Earth is surrounded by an invisible yet powerful shield: its magnetic field. This is what causes the aurora to dance in the skies around the North and South Pole, and protects life on Earth from the intense stream of solar particles racing across the solar system from our Sun. But how can we understand something we cannot even see?
Humans have been using the Earth’s magnetic field to navigate for hundreds of years using compasses, and this remains the easiest way for us to see Earth’s magnetic field in action. Scientists can also measure its intensity at points around the Earth’s surface, as well as its orientation, and satellites play a vital role in its continued monitoring.
The stability of today’s magnetic field is not only important for protecting life on Earth, it is vital for our technology. Mobile phones depend upon it to correctly identify their location. Increases in the solar wind (geomagnetic storms) can disrupt power grids, communications, satellites and navigation systems, and without a stable magnetic field to protect Earth we would be incredibly vulnerable to solar storm events.
Understanding how the magnetic field has changed through time will hopefully give us clues as to how it might fluctuate in the future. Earth’s rocks hold clues about its magnetic field in the past (the palaeomagnetic record), which geophysicists like Dr Daniel Franco at the National Observatory of Brazil, can bring together to understand how the palaeomagnetic field might have behaved.
Generating a Magnetic Field
To understand why Earth’s magnetic field changes through time, we first must understand how it is formed. A magnetic field can be created by a magnet, a piece of permanently magnetised metal that can attract or repel other materials. A magnet creates an invisible magnetic field, which describes the area of influence around a magnet. Magnets have two poles, generally termed a north and south pole, and the magnetic field flows from the north pole, around the outside of the magnet to the south pole. Earth’s magnetic field is well known to have a north pole and a south pole (we call this type of magnetic field an axial dipole), and when you stand on the Earth’s surface with a compass, the needle will align itself to the field pointing towards the north pole. However, it is something much more complex than a metal magnet generating Earth’s magnetic field.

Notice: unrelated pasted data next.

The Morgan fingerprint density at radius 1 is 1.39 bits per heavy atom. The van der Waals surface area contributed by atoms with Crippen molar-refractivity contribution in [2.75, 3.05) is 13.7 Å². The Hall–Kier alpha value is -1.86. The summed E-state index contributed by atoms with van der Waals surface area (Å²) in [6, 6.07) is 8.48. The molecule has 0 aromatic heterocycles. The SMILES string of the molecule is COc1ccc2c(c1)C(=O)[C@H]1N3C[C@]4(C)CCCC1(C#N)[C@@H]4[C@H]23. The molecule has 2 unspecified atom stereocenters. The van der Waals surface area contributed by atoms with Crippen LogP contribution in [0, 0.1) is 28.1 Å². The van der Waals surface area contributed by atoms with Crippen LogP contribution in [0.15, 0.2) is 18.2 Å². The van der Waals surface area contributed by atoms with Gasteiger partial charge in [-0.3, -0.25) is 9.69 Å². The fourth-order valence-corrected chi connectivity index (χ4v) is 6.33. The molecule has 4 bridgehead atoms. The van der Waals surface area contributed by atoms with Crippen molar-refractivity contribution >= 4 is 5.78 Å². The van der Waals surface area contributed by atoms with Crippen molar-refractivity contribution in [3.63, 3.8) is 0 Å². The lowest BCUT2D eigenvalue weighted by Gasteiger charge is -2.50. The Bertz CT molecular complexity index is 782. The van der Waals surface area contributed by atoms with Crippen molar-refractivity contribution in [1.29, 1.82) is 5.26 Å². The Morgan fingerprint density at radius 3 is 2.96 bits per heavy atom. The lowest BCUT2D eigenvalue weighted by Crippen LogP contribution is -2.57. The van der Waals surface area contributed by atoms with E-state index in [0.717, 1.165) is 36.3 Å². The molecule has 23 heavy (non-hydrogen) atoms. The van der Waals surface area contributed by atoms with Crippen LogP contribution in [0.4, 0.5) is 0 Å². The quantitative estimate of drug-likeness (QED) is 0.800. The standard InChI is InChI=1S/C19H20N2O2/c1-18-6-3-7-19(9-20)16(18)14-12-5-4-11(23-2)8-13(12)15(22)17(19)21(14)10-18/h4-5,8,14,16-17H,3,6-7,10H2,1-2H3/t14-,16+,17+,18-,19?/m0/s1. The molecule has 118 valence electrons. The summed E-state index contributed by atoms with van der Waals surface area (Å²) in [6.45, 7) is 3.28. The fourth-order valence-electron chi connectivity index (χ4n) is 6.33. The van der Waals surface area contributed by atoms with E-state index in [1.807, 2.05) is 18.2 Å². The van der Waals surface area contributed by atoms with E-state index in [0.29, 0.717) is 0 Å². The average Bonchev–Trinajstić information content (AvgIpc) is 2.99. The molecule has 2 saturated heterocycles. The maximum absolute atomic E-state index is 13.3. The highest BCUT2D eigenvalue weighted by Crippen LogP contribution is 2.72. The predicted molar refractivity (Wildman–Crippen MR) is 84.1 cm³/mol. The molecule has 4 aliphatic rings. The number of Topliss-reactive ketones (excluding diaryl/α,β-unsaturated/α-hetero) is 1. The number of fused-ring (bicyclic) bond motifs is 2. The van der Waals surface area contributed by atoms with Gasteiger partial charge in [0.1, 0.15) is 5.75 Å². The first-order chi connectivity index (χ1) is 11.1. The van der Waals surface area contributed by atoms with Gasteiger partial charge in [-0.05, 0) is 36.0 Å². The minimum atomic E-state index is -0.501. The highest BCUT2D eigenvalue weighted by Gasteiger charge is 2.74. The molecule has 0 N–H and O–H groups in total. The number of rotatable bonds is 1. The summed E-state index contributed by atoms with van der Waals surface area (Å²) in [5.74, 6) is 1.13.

Complex numerical models help geologists understand
more about the changes in Earth’s palaeomagnetic field and why they might occur.
A magnetic field can also be generated by a dynamo. This is when a flowing electrical current creates a magnetic field. Deep inside the Earth, fluid with the capacity to conduct electrical currents is constantly moving. Earth’s inner core is extremely hot, over 5000 °C, and this heat drives convection currents in the Earth’s fluid, metallic outer core. As the planet rotates, these convection currents are forced into columns along which move electrical currents, generating a huge magnetic field that extends out into the space around the Earth.